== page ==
Last Tuesday, while waiting for El' train at the Jackson stop, I reached in my bag to pull out my book. But something in my gut stopped me and said, "Get out your Bible instead." Now any smart, God-fearing woman would get out her Bible, because clearly God had something to say. But not me. I'm stubborn, so I told God, "You know I do my reading time in the morning. After work, is my time to read a little fiction and unwind." Though my prideful statement was deserving of a good smoting at that moment, the lighting strike never came down into that tunnel. Instead an inner prompting quietly said again, "Get out your Bible." Ok, Ok, there were a few things I wanted to read through anyway... Begrudgingly, I reached for my Bible and turned to Galatians.
As soon as I opened the pages, a train arrived and I quickly boarded so I could find that coveted seat in the midst of what would soon be a rush hour cattle car...especially because it was a Cubs game night. I hate evening cubs games for this reason. The trains are usually packed enough during rush hour...add all of the cubs fans and it's a full hour of madness, but I digress. So I got a seat and decided to read Galatians.
I made it as far as the Galatians 1:1 and some guy turned around and had the nerve to interrupt my reading and ask where he needed to get off for the cubs stadium. Initially I had quite the Christian response, and thought to myself, "You idiot, just get off where the other thousand people wearing blue shirts get off." Good thing the Holy Spirit reminded me that I was holding a Bible and that I would not be acting as the best ambassador for Christ if I said that. So I took a breath and kindly told him where to get off and how many more stops and went back to my reading. A few seconds later, he looked at what I was reading and said "good book." I readily agreed and the best conversation started.
He explained to me that he was in town from Orlando. He then went on to share with me his testimony of how he came back to the church a few years earlier after returning home from the war in Iraq. He had essentially made a deal with God, that if He got him through the war safely, he would go back to church. Well, God did get him and his men home safely, but he did not hold up his end of the deal. Months after returning home, he still hadn't gone to church. Then one day, four completely unrelated people invited him to church. He said that really got his attention so that Sunday, he went to church. God got a hold of him that Sunday and he has been serving Christ ever since.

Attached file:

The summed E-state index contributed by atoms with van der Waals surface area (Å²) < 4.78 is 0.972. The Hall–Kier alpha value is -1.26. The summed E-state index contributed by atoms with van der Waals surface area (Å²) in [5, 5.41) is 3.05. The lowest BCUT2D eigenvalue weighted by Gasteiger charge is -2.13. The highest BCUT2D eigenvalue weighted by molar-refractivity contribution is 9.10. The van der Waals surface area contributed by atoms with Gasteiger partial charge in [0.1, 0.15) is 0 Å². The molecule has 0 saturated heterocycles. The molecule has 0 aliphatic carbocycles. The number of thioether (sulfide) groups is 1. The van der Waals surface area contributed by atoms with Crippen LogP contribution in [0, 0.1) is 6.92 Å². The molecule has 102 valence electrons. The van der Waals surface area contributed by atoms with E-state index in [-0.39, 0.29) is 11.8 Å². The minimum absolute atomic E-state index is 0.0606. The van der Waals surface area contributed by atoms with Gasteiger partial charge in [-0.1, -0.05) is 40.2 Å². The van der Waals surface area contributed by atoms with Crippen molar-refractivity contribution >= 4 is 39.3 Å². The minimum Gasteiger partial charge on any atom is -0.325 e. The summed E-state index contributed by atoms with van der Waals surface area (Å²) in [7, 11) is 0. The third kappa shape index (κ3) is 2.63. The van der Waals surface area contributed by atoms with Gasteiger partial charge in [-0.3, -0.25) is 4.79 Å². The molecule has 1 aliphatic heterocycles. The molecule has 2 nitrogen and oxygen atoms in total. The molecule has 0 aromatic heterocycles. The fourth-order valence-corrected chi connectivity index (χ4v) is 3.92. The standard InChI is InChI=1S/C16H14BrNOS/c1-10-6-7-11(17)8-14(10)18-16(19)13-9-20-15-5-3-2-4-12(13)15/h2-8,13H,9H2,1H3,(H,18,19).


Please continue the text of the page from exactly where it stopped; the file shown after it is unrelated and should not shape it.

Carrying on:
We talked a lot about what God was doing in our lives...and though I didn't know this guy at all, I found myself sharing with him about Isaiah's death and my struggle with hope and joy ever since. He actually said that his pastor's daughter had just been though the same thing and he asked how I was doing and was incredibly encouraging.
He told me how meeting him on the El' was such an encouragement to him and I readily agreed. As the Addison stop approached, he stood up to exit the train and turned back and said he would be praying for me and left.
Seriously, it was such an uplifting conversation and just what I needed after the tumultuous weeks I had just been through. It was amazing to think that had I not gotten out my Bible, this conversation would never have happened. Good thing, the stubborn girl in me lost to the obedient one that afternoon.
I know he was just a man from Orlando, but to me, he was an angel on the El'. See, CTA isn't always so bad :-)